Vanguard May 2013
The Mineral Resource Rent Tax (MRRT) has hardly put a dent in the profits of the mining monopolies, raising a mere $126 million in the first six months rather than the $2 billion forecast by the government.
his was no great surprise, considering the loopholes and concessions granted to the big mining companies BHP Billiton, Rio Tinto and Xstrata in the initial negotiations after Gillard had elbowed out Rudd and his Resource Super Profits Tax.
For example, the tax only applies to the mining of iron ore and coal, while other minerals such as gold, nickel and uranium are exempt.
It applies to only 30% of ‘assessable profits’ which are further reduced by ‘deductible expenditure’ and a special MRRT allowance set at the long term government bond rate plus 7%. There is also a 25% ‘extraction allowance’ and state royalties are yet another deduction. The final watered down MRRT payment then becomes a deduction from assessable company income tax.
State governments in Western Australia and Queensland were given the incentive to raise their royalties, reducing the federal government share even further.
This month, the week before the federal budget is released, a Senate inquiry will report back on the effectiveness of the MRRT. Several interesting bits have emerged from the submissions already made.
Treasury Secretary Martin Parkinson stated that while the Treasury had adjusted forecasts to take account of a rising Australian dollar, falling commodity prices, and increased state royalties, it had little idea of the actual amounts the companies were depreciating their assets. “… we actually won't be able to get to grips with what's actually happened until we either complete conversions with the industry or ... the end of the financial year is completed and the firms have themselves put in their tax returns.”
How pathetic is this! The national government allows a swag of foreign and local monopolies to grab Australia’s most valuable resources on the cheap, and doesn’t even know how many (or few) dollars it can collect from its grubby dealings!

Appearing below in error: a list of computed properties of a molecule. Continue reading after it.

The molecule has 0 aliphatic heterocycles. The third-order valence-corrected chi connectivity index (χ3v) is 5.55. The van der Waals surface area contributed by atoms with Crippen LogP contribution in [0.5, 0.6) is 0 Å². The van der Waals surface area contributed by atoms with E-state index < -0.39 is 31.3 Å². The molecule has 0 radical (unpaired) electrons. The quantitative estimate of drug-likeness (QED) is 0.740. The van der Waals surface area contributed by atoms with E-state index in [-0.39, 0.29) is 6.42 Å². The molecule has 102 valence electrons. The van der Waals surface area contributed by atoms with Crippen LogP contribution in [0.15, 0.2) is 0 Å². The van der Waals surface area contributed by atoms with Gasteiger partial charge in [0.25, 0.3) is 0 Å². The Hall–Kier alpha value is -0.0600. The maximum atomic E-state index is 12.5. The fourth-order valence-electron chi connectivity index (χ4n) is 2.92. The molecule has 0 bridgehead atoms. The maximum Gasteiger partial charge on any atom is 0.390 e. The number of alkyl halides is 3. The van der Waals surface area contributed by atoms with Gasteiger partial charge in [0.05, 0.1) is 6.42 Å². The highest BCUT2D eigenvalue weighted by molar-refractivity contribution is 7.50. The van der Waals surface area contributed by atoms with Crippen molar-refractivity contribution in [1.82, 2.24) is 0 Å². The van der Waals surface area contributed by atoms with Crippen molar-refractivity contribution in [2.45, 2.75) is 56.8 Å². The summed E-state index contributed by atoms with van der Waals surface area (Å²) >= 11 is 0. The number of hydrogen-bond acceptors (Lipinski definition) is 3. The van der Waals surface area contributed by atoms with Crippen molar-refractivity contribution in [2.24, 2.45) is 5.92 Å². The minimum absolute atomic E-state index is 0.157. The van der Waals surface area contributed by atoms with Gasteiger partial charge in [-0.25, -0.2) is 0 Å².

Even the Association of Mining and Exploration Companies argued that the tax was ''ill-conceived as it was the direct result of a private and secret consultation process with three large multinational companies''.
In his submission Western Australian Greens Senator Scott Ludlam made some good points, “Let's get one thing straight – these mineral resources belong to the Australian public, yet the companies that plunder them pay an average of 13.9% company tax and are 80% foreign owned.
“80% of the shareholders of the major mining companies operating in Australia are not Australians, so who is benefitting from these publicly-owned resources?
"The mining boom is shovelling vast profits out of the country. While the mining sector accounts for one fifth of company profits, it only pays one tenth of the company tax take. The original Ken Henry super profits mining tax could have harnessed the boom to deliver a sovereign wealth fund and much needed infrastructure and services for the Australian people. Instead, Labor's watered-down version has barely scratched the surface of the mountain of profits, while the Coalition would have had no super profits tax whatsoever.”
Immediate Demands of the CPA (M-L)
- Stop nation-wrecking by multinationals – nationalise and build the nation for the people!
- Regulate and control foreign investment - reject unequal “free trade” deals!
- Tax the profits of the mining monopolies! Keep the wealth in Australia!
- Develop renewable energy production
- Build clean, safe, sustainable manufacturing and value-adding industries
- Improve services and amenities in mining communities and regional areas